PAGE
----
Clayton Kershaw

And That Happened: Wednesday’s scores and highlights

63 Comments

Dodgers 3, Diamondbacks 1: Eight innings, ten strikeouts no earned runs for Clayton Kershaw. Ho-hum. It’s his third straight start with double digits in strikeouts. Ho-Hum. He’s 16-3 with a 1.73 ERA. Ho-hum. The guy leads MLB in wins despite spending five weeks on the disabled list. Ho-effeing-Hum.

Pirates 3, Cardinals 1: Ike Davis with a long two-run shot in the second ended up being all the scoring the Pirates would need as Jeff Locke allowed only one run over seven, outdueling Adam Wainwright. After the game Wainwright said he had a dead arm. Which is way better than an undead arm. Although there are fixes for that too.

Rangers 12, Mariners 4: Rougned Odor hit a grand slam, Tomas Tellis drove in three and everyone on the Rangers was detained by the Seattle police for suspected fraud and identity theft because there is no way those are real people’s names.

Phillies 8, Nationals 4: The Phillies sweep the Nats, with Grady Sizemore’s two-run pinch hit homer in the sixth putting them ahead. If the Phillies keep winning like this Ruben Amaro is going to go into next season thinking that this group is totally dandy, isn’t he?

Yankees 8, Tigers 4: The Yankees banged out nine straight hits off David Price in their eight-run third inning. Meanwhile, every baseball analyst, present company included, is spending their morning deleting old posts and columns in which we claimed that the Tigers picking up Price ensured them a playoff spot and made them World Series favorites.

Rays 3, Orioles 1: Meanwhile, the other part of the David Price trade — Drew Smyly — was just dandy, allowing one run on two hits over seven innings. We pundits will not be deleting anything we said about Smyly. At least those of us who said that he was a really solid young pitcher who the Rays will be happy to have. He’s certainly been showing that so far.

Reds 7, Cubs 5: Jorge Soler was called up yesterday and made his big league debut. Not a bad one — 2 for 4 with a homer and an RBI single — but it wasn’t enough. Mat Latos stuck out ten and the Reds bats chased Jacob Turner in the fourth. Not that it was all his fault: the Cubs committed three errors. They threatened in the ninth too, but it came up short.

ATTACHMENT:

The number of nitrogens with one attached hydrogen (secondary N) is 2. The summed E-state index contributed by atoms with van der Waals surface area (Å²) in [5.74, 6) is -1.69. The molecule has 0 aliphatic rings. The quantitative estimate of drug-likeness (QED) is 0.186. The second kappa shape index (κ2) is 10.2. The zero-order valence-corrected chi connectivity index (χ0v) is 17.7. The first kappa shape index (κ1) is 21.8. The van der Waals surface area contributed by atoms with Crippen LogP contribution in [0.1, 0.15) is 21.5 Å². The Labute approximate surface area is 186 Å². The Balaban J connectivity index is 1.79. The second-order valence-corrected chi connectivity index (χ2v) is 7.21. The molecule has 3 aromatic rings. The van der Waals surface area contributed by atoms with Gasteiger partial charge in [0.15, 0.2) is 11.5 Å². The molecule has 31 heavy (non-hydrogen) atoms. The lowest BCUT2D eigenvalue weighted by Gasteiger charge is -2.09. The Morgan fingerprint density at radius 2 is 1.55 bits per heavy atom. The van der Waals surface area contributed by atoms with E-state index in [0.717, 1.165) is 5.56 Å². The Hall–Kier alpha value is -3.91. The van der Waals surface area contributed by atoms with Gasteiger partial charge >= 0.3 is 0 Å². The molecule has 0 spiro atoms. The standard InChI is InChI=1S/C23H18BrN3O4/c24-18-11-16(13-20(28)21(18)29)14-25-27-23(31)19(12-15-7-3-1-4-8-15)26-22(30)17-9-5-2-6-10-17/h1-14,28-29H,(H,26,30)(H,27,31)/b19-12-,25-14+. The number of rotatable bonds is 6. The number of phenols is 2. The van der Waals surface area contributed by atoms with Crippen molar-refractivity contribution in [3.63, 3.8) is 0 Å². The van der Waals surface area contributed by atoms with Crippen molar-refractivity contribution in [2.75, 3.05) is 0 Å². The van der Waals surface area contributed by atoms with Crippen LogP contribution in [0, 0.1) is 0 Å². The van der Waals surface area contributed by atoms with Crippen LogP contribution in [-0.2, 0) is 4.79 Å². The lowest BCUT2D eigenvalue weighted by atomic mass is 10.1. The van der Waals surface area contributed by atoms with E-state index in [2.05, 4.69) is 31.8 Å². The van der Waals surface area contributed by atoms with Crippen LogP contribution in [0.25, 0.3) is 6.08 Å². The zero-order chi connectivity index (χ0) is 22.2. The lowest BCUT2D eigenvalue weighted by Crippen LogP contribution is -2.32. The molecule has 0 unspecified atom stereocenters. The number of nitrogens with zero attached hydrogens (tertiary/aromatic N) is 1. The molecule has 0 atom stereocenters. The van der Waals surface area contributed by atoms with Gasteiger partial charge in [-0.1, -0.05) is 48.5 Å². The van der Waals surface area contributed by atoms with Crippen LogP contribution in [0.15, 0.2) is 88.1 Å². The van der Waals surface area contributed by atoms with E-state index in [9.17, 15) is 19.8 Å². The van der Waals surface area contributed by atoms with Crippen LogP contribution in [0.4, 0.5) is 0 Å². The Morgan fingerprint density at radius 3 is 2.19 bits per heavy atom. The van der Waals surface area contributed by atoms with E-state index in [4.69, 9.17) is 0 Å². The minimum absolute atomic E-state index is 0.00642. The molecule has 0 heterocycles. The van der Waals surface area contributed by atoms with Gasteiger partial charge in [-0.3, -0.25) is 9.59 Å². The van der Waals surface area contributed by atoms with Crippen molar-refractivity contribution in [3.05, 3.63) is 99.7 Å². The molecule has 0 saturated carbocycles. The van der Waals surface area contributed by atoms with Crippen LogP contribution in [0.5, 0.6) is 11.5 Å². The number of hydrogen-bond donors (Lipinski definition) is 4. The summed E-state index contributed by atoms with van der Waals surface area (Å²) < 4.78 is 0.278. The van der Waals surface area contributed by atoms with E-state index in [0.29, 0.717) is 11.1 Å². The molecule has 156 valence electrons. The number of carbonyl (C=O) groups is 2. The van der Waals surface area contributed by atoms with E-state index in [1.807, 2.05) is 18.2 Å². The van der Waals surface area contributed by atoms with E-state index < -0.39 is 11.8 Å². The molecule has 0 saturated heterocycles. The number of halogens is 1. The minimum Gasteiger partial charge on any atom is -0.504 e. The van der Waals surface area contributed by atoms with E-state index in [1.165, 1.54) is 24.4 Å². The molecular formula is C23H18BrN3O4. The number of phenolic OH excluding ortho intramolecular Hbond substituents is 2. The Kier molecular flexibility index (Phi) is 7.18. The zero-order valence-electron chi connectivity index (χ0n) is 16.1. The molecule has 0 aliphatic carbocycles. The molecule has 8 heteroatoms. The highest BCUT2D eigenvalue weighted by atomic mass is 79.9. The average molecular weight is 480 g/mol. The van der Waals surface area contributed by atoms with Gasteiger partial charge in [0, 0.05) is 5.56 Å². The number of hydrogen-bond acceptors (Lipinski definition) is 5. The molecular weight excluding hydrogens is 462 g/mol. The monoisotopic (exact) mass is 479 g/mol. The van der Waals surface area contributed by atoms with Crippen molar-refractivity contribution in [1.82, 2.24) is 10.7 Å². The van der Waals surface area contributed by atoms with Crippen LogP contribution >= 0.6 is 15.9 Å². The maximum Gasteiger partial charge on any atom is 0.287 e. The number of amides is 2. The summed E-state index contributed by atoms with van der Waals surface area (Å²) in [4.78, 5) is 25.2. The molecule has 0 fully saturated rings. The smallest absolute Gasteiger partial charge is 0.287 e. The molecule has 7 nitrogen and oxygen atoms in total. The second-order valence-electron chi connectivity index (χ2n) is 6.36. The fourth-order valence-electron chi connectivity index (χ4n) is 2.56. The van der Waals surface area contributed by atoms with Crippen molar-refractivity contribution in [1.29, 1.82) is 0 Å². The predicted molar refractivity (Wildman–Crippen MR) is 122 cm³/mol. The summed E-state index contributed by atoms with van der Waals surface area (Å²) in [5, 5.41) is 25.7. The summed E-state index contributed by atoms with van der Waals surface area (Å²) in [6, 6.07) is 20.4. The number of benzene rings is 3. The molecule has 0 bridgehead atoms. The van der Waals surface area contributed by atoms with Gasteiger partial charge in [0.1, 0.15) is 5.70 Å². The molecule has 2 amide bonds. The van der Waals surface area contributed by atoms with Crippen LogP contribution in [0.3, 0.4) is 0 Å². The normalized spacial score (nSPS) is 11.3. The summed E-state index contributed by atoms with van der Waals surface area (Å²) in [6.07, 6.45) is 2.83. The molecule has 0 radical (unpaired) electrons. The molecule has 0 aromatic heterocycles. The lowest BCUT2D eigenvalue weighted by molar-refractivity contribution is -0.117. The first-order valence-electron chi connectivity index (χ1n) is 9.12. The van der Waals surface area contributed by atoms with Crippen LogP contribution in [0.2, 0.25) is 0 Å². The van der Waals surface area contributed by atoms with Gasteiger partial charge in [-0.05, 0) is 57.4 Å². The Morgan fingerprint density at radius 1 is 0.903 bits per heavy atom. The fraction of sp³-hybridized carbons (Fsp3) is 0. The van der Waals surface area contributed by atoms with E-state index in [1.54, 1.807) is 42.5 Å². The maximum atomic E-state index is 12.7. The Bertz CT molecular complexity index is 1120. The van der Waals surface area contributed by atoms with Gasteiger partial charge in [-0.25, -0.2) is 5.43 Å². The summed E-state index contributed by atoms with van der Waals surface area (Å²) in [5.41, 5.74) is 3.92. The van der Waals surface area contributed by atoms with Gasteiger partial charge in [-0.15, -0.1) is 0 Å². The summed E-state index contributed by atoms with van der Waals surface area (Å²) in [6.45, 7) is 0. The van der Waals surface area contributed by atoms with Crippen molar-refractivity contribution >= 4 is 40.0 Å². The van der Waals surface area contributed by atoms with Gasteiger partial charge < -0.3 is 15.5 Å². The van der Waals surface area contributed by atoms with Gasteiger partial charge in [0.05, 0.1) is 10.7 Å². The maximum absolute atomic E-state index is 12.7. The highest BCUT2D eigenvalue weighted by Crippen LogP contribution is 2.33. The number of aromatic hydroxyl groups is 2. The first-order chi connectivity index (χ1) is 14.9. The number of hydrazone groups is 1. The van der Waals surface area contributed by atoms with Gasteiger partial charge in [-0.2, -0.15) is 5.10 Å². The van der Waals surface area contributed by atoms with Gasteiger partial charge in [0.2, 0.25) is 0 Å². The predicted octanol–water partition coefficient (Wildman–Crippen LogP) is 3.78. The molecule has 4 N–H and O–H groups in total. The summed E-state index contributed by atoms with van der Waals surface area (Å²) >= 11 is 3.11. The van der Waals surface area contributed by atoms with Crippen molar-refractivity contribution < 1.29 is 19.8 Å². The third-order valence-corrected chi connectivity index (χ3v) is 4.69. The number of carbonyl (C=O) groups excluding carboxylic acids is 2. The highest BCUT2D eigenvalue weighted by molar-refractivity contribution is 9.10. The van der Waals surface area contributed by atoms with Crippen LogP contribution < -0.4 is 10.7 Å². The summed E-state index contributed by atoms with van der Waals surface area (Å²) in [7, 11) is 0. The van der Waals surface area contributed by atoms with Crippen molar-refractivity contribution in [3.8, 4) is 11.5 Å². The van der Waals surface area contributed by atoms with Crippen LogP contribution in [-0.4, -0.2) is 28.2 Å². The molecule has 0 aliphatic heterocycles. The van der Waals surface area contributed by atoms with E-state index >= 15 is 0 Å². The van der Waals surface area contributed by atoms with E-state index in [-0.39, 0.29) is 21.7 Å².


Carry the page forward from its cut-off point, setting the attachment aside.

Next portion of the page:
Braves 3, Mets 2: The Braves snap their losing streak thanks in part to a lead-saving, mind-blowing freakout of a play by Andrelton Simmons. I saw people comparing his range-right, jump-throw to first play to Derek Jeter. And I suppose it was in form. But I’d love to see a video overlay of Simmons’ play with any of Jeter’s from the past, oh, 15 years. I’d bet the farm there was none in which Jeter was a deep in the hole as Simmons was here.

Blue Jays 5, Red Sox 2: Danny Valencia had a pinch-hit, go-ahead, three-run homer in the seventh. In a bleak season, Boston’s bullpen had actually been pretty OK until recently. Now even it is disappointing.

Padres 3, Brewers 2: Rene Rivera took care of everything here, tying the game with a home run in the ninth inning, and winning it with an RBI single in the 10th. He also allowed a run to score on a passed ball, so he really did dominate this game in every way.

White Sox 3, Indians 2: The Sox end a seven game losing streak that had them actually tied with the Cubs for the worst record in Chicago (which is a thing I just made up). Jose Abreu hit a pair of RBI singles. Corey Kluber lost his second straight start after not taking a loss since June before that.

Royals 6, Twins 1: Phil Hughes shut Kansas City down until the eighth inning, then they broke through for four runs against him and two more off the pen. Sal Perez and Billy Butler had the big hits. The Royals gain another game in the standings and they now lead Detroit by two and a half.

Giants 4, Rockies 2: Buster Posey had two homers on Tuesday and then broke a 2-2 tie — and ended the game — with a walkoff two-run homer. Tim Hudson, who pitched excellently despite the no-decision,  notched his 2,000th career strikeout. Bruce Bochy got his 1,600th career win.